Regine Sawyer is a veteran of the comics industry and the founder of Lockett Down Publications, which publishes The Rippers, Ice Witch, and Eating Vampires. She is also the driving force behind the Women in Comics NYC Collective International, an organization that serves to recognize and highlight the efforts and work of women comics creators.
Brandon Easton is a screenwriter who has worked on Thundercats and Transformers. Easton wrote on comics titles such as Watson and Holmes (which saw him shortlisted for an Eisner Award), Roboy, and his original graphic novel Shadowlaw.
Roye Okupe is a writer and animator. He founded YouNeek Studios in 2012, and began writing, producing, and directing animated short films. This led to his creation of the original graphic novel E.X.O: The Legend of Wale Williams. Okupe also produced an animated short film as an accompaniment for E.X.O., which you can watch here.
Marguerite Abouet is the creator of Aya, an immensely successful coming-of-age style graphic novel set in Côte d’Ivoire. Aya that has sold over 200,000 copies in France and over 10,000 copies in the United States. Aya won the Angoulême International Comics Festival Prize for First Comic Book in 2006.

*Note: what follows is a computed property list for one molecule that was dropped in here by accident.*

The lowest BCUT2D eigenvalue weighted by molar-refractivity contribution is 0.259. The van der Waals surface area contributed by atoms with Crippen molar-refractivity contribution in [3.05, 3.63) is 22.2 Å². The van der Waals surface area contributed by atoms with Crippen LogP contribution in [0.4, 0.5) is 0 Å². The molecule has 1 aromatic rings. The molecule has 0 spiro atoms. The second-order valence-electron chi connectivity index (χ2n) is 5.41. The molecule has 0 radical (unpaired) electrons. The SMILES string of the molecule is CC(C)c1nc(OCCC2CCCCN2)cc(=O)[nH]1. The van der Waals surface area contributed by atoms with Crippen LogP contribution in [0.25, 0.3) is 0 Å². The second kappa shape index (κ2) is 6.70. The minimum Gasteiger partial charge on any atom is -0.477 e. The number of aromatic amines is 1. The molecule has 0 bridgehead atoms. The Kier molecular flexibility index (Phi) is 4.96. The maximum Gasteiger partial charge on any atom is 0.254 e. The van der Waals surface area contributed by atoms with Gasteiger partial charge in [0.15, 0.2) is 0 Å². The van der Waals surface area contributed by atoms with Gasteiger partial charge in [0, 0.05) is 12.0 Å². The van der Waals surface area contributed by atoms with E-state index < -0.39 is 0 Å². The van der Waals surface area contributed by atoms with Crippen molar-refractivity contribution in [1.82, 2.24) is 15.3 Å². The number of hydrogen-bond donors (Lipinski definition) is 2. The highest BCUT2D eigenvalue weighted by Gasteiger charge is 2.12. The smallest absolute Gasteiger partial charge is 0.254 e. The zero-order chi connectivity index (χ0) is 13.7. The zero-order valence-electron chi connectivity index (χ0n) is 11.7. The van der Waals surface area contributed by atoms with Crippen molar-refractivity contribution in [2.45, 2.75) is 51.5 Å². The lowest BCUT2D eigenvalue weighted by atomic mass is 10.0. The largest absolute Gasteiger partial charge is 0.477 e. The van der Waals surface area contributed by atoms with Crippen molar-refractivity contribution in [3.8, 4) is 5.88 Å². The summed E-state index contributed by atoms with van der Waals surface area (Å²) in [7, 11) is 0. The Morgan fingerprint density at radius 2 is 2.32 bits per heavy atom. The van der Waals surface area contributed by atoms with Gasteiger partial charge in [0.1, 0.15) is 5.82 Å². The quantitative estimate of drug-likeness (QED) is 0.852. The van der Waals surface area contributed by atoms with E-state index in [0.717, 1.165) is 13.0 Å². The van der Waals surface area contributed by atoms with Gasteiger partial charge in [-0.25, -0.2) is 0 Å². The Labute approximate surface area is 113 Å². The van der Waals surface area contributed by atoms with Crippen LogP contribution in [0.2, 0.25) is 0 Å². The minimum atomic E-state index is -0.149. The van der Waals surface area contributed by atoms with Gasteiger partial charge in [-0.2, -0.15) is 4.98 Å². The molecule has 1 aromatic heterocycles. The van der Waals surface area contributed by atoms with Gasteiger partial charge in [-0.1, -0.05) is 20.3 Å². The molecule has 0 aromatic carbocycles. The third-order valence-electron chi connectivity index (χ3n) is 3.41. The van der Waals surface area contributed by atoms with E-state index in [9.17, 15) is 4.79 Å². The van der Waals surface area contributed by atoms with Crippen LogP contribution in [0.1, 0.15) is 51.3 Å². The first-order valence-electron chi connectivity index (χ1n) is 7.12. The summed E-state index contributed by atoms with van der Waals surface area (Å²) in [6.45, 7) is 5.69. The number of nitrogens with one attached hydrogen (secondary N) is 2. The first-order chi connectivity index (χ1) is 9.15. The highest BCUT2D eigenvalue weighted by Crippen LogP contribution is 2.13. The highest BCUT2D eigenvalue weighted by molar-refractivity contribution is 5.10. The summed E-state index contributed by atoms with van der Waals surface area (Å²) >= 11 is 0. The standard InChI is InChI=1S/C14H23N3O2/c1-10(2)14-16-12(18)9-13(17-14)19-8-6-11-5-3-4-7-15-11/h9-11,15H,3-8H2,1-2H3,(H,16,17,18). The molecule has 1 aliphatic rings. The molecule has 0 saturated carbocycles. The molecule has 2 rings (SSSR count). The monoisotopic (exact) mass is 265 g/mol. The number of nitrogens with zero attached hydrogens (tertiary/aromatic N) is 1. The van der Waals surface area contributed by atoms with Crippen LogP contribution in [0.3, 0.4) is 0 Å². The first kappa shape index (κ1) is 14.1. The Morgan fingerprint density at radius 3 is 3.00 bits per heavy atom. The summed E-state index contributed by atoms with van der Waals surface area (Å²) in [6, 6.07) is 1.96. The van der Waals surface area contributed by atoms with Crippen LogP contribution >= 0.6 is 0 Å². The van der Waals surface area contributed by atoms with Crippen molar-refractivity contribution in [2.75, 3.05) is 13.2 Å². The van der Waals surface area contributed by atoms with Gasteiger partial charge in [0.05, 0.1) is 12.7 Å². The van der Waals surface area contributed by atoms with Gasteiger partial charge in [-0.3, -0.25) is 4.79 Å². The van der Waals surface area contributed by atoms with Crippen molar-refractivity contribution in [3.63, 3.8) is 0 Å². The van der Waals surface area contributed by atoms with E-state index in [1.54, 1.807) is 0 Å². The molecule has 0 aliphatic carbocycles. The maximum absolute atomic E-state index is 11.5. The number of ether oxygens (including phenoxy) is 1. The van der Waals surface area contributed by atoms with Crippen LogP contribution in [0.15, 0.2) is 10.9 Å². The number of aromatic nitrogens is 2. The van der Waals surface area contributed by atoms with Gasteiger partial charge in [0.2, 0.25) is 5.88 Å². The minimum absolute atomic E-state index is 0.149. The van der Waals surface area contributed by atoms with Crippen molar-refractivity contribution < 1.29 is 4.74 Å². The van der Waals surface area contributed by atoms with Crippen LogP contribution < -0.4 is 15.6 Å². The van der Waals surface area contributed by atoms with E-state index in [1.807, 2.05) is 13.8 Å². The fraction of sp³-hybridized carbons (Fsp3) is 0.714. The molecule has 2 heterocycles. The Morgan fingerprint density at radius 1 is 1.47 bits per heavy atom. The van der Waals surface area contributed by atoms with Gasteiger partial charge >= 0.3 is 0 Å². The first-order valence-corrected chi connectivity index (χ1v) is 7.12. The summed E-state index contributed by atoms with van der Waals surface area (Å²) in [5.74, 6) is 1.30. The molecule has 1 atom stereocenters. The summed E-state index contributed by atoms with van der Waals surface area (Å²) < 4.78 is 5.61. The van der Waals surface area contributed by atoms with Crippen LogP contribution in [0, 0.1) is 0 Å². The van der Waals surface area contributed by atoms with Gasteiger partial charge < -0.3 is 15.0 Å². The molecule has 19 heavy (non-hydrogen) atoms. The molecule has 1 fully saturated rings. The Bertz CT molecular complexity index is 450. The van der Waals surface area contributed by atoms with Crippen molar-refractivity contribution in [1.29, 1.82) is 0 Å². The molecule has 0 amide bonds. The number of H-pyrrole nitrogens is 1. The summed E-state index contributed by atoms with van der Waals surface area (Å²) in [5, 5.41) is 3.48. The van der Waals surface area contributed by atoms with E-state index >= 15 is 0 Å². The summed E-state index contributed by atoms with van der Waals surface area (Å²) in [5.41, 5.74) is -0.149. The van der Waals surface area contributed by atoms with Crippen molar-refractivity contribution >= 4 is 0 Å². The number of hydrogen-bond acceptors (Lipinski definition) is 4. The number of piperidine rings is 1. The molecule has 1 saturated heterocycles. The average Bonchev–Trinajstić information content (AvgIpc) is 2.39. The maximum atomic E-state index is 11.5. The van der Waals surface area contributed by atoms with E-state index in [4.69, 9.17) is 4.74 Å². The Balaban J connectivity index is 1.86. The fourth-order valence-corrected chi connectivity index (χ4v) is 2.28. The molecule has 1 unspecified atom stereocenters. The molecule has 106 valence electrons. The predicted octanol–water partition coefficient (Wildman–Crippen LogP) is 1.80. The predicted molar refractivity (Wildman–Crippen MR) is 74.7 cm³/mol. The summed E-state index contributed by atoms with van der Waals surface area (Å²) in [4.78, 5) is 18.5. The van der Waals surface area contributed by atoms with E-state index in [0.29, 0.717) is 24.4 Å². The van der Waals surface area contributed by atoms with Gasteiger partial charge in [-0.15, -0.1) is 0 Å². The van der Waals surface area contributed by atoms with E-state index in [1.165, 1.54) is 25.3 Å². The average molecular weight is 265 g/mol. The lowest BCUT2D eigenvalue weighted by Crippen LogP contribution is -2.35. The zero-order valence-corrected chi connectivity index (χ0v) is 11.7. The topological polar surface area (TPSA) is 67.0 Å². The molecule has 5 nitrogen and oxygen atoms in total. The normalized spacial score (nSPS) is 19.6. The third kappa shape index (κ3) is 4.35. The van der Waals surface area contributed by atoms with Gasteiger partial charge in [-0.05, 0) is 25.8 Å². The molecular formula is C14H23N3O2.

Amandla Stenberg is an actress, writer, and activist known for playing the character Rue in The Hunger Games film adaptation. Stenberg is also the creator and co-writer of Niobe, a fantasy adventure comic.
Robert Garrett is the founder of Xmoor Studios. Garrett is also the creator of Galtow, a post-apocalyptic samurai tale, and Ajala: A Series of Adventures, which tells the story of a teenaged crimefighter based in Harlem. Ajala won the 2014 Glyph Comics Award for Best Female Character.
David Pinckney is the writer of many titles, most notably Action Lab’s Fight Like a Girl. Fight Like A Girl is the story of Amarosa’s quest to save her ill brother’s life by any means necessary.
Stephane Metayer is a writer, artists, and the creator of Tephlon Funk!, an anime styled title inspired by Nas’ Illmatic. Metayer came up with the idea for Tephlon Funk! In 2004.